Don't Call Low-income Problems a Mexican Thing
Dear Mexican: You mocked and didn't answer the legitimate questions raised in a letter to you a couple of weeks ago, from the guy who didn't see a rosy future for a Mexican-led America. The writer correctly referred to serious problems in the Hispanic community, such as poor academic performance and births out of wedlock. Instead of responding in a way that showed that you, too, see there are problems that need to be recognized and addressed to reverse the desperate state of Latinos in America, you brushed off the writer by referring to him as "your kind." How can we solve the problems when people like you won't even admit to these serious cultural issues? Not Wearing Bean-Colored Glasses
Dear Gabacho: I did answer the question. We can easily solve the problems you, activists and I decry by treating the problems for what they are — economic issues instead of "cultural" issues. All the problems you brought up are endemic to nearly every group of poor people this country has ever hosted. And those problems largely disappear once members of said group move up in class. Where people like you and that other pendejo you defend go wrong is by insisting on the Mexican part of the social-problem equation. Ustedes think Mexicans are in a "desperate state" because they're Mexicans and nothing else.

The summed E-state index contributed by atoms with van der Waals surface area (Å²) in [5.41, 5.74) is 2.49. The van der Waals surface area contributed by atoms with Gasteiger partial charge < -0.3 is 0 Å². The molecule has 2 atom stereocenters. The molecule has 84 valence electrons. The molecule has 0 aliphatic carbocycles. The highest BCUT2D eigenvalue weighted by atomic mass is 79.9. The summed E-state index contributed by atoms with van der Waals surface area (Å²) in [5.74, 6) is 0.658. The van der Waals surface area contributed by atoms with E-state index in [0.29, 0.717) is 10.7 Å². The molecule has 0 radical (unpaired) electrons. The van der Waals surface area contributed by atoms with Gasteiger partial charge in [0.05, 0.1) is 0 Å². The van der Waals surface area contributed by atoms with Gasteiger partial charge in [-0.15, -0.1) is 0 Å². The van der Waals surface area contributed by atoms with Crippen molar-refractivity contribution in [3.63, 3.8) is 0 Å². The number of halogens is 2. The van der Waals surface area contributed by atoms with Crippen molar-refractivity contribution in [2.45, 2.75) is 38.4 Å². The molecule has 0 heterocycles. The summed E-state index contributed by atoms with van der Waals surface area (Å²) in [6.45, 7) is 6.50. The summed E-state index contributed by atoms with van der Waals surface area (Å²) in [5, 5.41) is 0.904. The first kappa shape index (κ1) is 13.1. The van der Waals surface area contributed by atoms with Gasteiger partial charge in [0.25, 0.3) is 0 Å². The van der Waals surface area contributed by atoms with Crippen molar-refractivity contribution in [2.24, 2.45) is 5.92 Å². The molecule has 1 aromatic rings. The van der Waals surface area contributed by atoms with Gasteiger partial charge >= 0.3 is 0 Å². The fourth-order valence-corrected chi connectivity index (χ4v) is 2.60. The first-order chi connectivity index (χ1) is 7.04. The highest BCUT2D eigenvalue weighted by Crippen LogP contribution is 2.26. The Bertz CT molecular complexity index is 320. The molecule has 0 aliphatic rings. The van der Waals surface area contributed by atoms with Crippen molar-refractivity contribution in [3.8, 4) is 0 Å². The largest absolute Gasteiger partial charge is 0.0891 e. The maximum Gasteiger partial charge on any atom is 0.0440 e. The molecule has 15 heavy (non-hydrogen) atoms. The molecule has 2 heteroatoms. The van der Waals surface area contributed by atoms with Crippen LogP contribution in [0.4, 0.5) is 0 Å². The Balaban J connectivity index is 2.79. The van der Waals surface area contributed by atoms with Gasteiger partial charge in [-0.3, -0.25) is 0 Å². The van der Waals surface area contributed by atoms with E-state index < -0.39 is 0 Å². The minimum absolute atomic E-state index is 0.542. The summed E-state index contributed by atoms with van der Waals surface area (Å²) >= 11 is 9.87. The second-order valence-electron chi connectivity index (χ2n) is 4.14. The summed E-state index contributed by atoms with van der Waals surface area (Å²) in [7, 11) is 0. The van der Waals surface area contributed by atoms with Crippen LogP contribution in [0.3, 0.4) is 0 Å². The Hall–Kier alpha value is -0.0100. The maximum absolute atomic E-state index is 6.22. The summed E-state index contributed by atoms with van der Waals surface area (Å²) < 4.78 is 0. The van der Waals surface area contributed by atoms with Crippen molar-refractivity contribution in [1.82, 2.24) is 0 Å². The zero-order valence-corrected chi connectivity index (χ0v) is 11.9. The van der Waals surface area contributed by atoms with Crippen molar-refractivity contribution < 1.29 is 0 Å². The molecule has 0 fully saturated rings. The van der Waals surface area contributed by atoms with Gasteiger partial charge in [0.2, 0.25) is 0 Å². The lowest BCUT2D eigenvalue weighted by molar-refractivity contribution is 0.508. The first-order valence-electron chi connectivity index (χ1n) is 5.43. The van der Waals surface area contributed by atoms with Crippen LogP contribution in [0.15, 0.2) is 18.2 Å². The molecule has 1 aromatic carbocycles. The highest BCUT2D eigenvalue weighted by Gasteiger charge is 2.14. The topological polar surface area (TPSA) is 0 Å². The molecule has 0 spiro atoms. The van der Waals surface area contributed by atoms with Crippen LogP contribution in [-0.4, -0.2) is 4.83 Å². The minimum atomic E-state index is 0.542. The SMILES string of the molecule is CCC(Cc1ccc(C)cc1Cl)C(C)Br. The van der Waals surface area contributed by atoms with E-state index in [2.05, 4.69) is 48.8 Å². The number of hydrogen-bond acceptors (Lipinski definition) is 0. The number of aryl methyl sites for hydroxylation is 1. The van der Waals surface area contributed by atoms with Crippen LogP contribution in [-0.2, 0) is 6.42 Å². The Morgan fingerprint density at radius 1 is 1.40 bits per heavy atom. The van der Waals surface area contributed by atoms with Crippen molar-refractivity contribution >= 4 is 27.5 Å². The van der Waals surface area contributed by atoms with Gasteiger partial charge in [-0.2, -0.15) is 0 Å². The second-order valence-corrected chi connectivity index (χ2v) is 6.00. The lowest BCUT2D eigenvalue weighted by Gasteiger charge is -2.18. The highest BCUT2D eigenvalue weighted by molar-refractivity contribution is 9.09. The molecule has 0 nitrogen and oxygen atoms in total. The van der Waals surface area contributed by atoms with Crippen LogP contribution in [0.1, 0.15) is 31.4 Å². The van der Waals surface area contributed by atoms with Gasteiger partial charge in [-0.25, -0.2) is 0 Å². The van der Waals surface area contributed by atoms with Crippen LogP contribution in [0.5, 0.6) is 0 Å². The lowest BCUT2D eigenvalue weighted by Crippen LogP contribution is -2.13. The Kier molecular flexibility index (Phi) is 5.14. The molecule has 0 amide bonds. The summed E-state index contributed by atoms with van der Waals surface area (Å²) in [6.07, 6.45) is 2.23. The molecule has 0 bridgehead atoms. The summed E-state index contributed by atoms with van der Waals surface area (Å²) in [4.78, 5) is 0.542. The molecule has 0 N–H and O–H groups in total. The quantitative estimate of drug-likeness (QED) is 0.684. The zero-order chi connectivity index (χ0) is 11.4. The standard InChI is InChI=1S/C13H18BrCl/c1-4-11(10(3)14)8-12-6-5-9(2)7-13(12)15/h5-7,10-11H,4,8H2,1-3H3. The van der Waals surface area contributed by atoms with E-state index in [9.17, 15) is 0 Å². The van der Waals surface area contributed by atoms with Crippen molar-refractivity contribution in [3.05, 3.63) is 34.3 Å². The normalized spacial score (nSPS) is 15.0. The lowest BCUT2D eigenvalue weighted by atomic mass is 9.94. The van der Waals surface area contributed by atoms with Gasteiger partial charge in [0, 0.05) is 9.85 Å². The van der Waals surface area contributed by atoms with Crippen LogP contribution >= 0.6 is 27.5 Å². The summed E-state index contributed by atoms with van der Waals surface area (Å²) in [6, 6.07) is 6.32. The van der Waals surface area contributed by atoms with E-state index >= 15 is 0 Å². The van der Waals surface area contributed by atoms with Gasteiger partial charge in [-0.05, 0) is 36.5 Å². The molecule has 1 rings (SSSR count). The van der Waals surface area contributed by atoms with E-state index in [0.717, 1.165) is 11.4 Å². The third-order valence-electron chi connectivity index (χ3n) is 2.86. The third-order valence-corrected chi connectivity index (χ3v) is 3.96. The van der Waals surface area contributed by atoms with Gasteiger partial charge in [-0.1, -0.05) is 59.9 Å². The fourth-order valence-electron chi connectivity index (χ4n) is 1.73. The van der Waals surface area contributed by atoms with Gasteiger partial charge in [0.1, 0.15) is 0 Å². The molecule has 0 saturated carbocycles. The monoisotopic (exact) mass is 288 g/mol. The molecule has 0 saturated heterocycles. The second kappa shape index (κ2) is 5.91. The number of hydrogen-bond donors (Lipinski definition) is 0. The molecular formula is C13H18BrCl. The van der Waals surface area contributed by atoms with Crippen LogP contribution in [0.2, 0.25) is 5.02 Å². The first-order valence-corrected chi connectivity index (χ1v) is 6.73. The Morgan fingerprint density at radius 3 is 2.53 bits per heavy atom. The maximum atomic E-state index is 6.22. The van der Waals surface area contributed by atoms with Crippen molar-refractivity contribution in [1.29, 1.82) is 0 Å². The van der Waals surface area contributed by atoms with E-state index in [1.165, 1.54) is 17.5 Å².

I have noticed that wherever I go in Orange County, when a Mexican is crossing the street and folks are waiting for them to clear the crosswalk, they seem to slow their already slow asses down. Is this simply a ploy to piss off people who are in a hurry? Because it's working. For a race that seems to be all about respect, it seems pretty disrespectful.
Cruising Ambulators Really Rip Off Suckers
Dear CARROS: They're slowing down not because they want to disrespect commuters but because they don't want to die. The Federal Highway Administration found that Latinos make up 16.3 percent of pedestrian fatalities, with Mexis making up nearly 65 percent of that stat — both stats about par for Mexi representation in this country, so not exactly an epidemic. While the report did find fault with Latinos importing the traffic laws of their home countries, it also reported that these pedestrians found "a lack of respect from drivers" most of the time that led to accidents.
Get the This Week's Top Stories Newsletter
Every week we collect the latest news, music and arts stories — along with film and food reviews and the best things to do this week — so that you’ll never miss Observer's biggest stories.